Prep football • Shaking off pressure helps in stunning higher-ranked schools.
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Headed into the fourth quarter, the scoreboard read 14-3. Highland was down.
But for the Rams, it never quite felt that way.
A field goal chipped away at Olympus' lead. Then a touchdown pass. Finally a touchdown run with only 19 seconds left gave Highland a win it somehow always felt was within its reach.
"I don't think we ever thought we were out of that ballgame, and we knew what we needed to do," Highland coach Brody Benson said. "I think it's just a postseason thing with us, that we're going to fight 'til the end."
That confidence and perseverance is a rare and highly sought attribute in the postseason. Every year, a handful of underdogs and lower seeds seem to fight their way deeper into the high school state football tournament than anyone thinks they'll go.
If there was a distinct formula for upset victories, brackets would be getting busted all the time. But what it takes seems to be something less tangible: a mixture of swagger, preparation and a little bit of luck.
Syracuse coach Russ Jones led his team into a matchup with Alta for a first-round contest and ended up shocking the No. 1-seeded Hawks last year. Looking back, he saw a team that didn't feel the pressure building up into the game.
"They were more at peace than gung-ho, I guess," Jones said. "We took this attitude that was, 'Let's lay it on the line and do the best we can. Let's see if we can knock these guys around a bit.' "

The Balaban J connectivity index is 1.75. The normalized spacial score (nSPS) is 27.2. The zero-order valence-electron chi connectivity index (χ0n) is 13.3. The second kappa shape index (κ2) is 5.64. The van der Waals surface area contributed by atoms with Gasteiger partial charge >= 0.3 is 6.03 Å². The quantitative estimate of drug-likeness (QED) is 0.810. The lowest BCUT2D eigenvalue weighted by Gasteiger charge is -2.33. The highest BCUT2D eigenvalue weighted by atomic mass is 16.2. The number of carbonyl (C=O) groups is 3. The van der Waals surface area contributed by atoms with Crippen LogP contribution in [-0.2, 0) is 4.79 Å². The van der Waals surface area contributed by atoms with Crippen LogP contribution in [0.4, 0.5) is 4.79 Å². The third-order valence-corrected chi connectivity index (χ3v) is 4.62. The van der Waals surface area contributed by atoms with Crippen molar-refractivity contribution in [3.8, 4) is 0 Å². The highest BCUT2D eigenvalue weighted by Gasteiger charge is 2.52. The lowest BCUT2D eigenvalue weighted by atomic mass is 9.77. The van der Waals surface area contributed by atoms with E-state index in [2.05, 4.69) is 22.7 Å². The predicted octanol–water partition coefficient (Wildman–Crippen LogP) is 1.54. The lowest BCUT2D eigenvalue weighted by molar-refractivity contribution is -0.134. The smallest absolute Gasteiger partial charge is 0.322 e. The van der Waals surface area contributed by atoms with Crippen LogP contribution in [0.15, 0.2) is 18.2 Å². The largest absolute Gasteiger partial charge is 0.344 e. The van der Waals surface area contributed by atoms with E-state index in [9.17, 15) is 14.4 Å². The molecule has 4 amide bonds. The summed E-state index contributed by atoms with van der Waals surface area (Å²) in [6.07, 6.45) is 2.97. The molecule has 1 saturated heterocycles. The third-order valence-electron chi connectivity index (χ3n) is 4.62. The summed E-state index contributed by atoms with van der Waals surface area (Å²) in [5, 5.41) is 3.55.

Lower-seeded teams usually have had at least one or two heartbreakers under their belts. They've been kicked around here and there, which helps them balance out some of the anxiety that comes with big games.
Benson pointed to defeats vs. Lone Peak and Bountiful that helped shape his team's attitude toward adversity.
"In some of those games, you could tell some of our kids were hanging their heads a little bit," Benson said. "We told them it doesn't matter if they score here, we're going to fight. And that's something you try to instill in them every day."
But upsets are not crafted all out of heart: It's at least equal parts preparation. Fremont was pulverized early this season as it struggled with injuries, but even the players who were healthy weren't always playing their best, coach Kory Bosgieter said.
Earlier this month, Bosgieter sensed more focus and more effort from his team in practice. The players were starting to buy in and shake off some of the pressure that comes with making the last two state finals.
With a 14-6 win over Hunter, the Silver Wolves are the only four-win team left in the playoffs. And they hope they aren't done yet.
"When our guys concentrate collectively, practice like they need to practice, we're a pretty good football team," Bosgieter said. "You've got to outprepare people. Then you can start beating good teams."
Davis at Lone Peak, 4 p.m.
Fremont at Bingham, 4 p.m.
Northridge at Jordan, 4 p.m.
Alta at Syracuse, 5 p.m.
Timpview at Woods Cross, 3 p.m.
Bountiful at Mountain Crest,4 p.m.
East at Box Elder, 4 p.m.
Highland at Orem, 4 p.m.
Bear River at Desert Hills, 5 p.m.
Dixie at Stansbury, 5 p.m.
Hurricane at Juan Diego, 5 p.m.
Morgan at Spanish Fork, 6 p.m.
Class 2A at Hillcrest High
Grand vs. Manti, 11 a.m.
South Summit vs. San Juan,2 p.m.
Class 1A at Southern Utah
Monticello vs. Duchesne, 11 a.m.
Altamont vs. Rich, 2 p.m.